Like construction, the burn rating can be impacted by a number of factors. Burn intensity – So hot the flavors are impacted, and cannot be controlled by smoking cadence? So slow it continually goes out with regular puffs? An inconsistent burn line – Slight touchups will be expected on occasion, but canoeing, tunneling, or extreme pencil-points will more seriously impact the score. The degree of deduction depends on severity and impact on the smoking experience. A meandering burnline would, in most instance, call for a minor deduction of 2.5 – 5 points. Canoeing, or serious tunneling issues would be a more serious (7.5 – 10pt) deduction.
This is the most difficult of all factors, due to sheer subjectivity. My attempt here is not simply to produce a score based on my appreciation of a given flavor. This rating will be most impacted by a lack of flavor or presence of clearly “off” or foul flavors. Descriptions of my specific perception of flavors will be detailed in the written portion of each review. As for scoring, the flavor score will have two components, of varying weight. My personal understanding of a pleasant flavor (total subjectivity) will count for one third of the final score. A measurable lack of or presence of foul flavors will count for the other two thirds.
The word balance, in reference to cigars, is understood in a few different ways. My understanding, and goal with this factor, is to communicate how well the body (“mouthfeel”, or impact on the palate and mucosa), flavor qualities, and strength inter-relate within the blend. For example: A cigar that is “out of balance” would be mildly flavorful but overwhelmingly intense with nicotine. There is some subjectivity in the perception of these three, but I believe most readers will be on the same page in understanding this delicate interplay.
Is it a very good cigar, but outrageously expensive? Out of the reach of most consumers? There’s likely to be some eyebrows raised, but I’m including this in the rating. Generally, my philosophy is that most quality premium cigars fall within the industry “sweetspot” of approximately $6.50-$9.50 each. Now does that mean a $20 cigar will never score well here? Absolutely not….if it delivers a $20 experience. A $12, $15, or even $20 cigar can certainly score exceptionally well if it delivers. The “sweet spot” is merely a guideline, but anything that is considerably above that will be scrutinized. However, cigars below that pricepoint will not necessarily score better simply for that reason. It must still be deserving. This rating is relative to current market conditions, but at current I am setting the “norm” at $8.50 per cigar based on local (Tampa, FL) conditions. This will evolve as market pricing inches up.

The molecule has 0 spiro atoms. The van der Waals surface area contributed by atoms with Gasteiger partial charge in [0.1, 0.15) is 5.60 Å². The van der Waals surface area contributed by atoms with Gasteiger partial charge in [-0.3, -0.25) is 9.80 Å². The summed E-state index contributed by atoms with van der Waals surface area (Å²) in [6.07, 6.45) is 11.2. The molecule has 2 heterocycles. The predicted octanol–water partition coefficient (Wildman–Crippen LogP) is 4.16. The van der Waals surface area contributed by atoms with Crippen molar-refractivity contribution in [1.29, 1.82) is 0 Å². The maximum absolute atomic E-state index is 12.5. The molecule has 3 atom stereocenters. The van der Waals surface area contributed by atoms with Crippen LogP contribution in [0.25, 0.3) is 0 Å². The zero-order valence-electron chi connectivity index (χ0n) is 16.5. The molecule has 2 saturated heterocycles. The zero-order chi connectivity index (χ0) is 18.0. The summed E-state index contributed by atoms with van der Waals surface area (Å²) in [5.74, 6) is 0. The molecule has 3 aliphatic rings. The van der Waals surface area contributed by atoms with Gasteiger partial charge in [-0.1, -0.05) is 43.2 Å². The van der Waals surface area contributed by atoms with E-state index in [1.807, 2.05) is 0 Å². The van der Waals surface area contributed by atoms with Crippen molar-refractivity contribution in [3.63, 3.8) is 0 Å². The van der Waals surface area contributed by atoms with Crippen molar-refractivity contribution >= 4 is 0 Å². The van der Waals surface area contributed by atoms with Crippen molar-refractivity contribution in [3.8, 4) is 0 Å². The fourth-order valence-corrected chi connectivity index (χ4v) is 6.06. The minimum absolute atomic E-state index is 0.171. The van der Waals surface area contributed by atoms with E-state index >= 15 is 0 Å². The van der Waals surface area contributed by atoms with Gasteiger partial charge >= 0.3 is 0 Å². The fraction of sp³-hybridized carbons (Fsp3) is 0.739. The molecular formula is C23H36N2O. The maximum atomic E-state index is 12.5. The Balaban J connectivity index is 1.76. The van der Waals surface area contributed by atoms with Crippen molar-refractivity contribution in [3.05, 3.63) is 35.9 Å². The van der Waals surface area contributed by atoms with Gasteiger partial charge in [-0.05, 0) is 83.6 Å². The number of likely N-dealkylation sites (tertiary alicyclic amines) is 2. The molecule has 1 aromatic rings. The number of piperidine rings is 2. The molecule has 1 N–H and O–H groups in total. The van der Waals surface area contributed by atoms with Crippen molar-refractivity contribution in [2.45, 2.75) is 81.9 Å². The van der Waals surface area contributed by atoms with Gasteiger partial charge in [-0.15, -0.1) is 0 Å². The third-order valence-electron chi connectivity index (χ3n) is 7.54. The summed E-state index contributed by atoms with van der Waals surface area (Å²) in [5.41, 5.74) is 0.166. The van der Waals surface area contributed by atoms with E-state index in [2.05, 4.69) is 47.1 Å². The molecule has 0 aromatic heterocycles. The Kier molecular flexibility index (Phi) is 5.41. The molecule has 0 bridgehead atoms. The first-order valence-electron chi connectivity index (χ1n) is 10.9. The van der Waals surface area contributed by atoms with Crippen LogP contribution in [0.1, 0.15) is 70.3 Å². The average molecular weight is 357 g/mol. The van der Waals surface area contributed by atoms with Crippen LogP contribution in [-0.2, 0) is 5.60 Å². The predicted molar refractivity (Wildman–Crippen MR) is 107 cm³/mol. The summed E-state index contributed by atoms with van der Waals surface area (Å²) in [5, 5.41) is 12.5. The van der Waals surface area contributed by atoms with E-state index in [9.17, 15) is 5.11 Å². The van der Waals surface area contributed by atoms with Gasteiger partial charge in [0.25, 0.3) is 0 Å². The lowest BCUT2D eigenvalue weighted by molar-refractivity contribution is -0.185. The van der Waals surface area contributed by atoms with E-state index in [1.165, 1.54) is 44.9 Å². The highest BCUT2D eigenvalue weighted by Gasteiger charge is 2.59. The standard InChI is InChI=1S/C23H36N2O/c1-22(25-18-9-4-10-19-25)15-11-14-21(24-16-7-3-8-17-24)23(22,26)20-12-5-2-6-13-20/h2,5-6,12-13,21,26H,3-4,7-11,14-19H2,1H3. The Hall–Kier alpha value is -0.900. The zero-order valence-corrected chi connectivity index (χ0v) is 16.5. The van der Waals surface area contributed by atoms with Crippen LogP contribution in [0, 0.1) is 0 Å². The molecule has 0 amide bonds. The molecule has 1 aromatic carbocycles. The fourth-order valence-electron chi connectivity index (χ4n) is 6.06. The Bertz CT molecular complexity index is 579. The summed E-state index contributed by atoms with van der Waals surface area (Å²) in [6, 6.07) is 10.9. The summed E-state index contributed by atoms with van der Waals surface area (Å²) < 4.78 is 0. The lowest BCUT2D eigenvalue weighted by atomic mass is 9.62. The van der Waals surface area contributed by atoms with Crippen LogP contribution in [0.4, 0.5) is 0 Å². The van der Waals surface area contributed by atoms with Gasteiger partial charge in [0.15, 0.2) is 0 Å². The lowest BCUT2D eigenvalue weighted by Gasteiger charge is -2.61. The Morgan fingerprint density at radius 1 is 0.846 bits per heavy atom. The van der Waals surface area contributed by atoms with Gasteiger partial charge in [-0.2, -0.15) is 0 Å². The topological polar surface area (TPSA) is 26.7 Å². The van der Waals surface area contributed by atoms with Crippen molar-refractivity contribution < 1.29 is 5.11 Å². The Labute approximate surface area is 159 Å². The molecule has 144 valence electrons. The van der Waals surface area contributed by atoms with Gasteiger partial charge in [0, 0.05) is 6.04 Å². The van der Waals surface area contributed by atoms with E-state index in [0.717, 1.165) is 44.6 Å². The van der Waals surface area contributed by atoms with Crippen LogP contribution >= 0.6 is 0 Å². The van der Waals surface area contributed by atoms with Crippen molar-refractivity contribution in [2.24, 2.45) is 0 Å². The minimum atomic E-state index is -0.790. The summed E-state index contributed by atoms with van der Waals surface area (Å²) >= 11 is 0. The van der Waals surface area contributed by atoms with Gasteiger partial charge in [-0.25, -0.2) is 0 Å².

“Je ne sais quoi”:
This is a tough category to explain – hence the name. It will not always be in place, and is an outlet for the exceedingly rare instance that I believe a cigar simply deserves a point or so better…or worse…than it has received. It’s a way to temper the weight of the overall score should that happen. You will see this category listed if it has been used in the final score, and its standalone influence will be published in the review. This spawns from that feeling down deep in the gut that justice has not been served. This category will rarely be used. Silliness? Maybe. But, it’s my site and I’m 100% transparent on how it’s operated.
Every cigar begins with 100 points. Deductions will be administered at up to four points during a given cigar. Pre-light, those factors which are observable will be marked. Items that cannot be scored before light will be scored during burntime. However trite it may seem, I have elected to stick with the typical “thirds” of cigar smoking (cliché….I know). Deductions listed in the grid (see sample below) may be compounded by two or more factors, and are cumulative. Here are how the values shake out:
2.5 pt. deduction: Aesthetic or other flaws with no impact on the experience
5.0 pt. deduction: Minor practical imperfections; little to moderate impact
7.5 pt. deduction: Noteworthy defect with noticeable impact on the smoking experience –
10 pt+ deductions: Serious flaws, although a “10” is not a review-ending issue due to the compounding nature of the review architecture. Serious unraveling, unrecoverable burn issues, etc. can even draw a deduction greater than 10 points, but if the cigar is salvageable the review continues. There is one area in which a 10+ point deduction will have a lesser impact than would seem at first blush: In the category of Value, deductions of greater than 10 points may be given for a cigar, even if it performs well – based on its pricing distance from established industry “sweet spot.” Negative deductive points may also be awarded to improve the score of an above-average performing cigar that is priced significantly below this high-water mark.
Sample Grid Used during Review
Final Score Summary
So….with these scores in mind, what do they all mean? Here is a brief summary of where scores may fall within the review guidelines: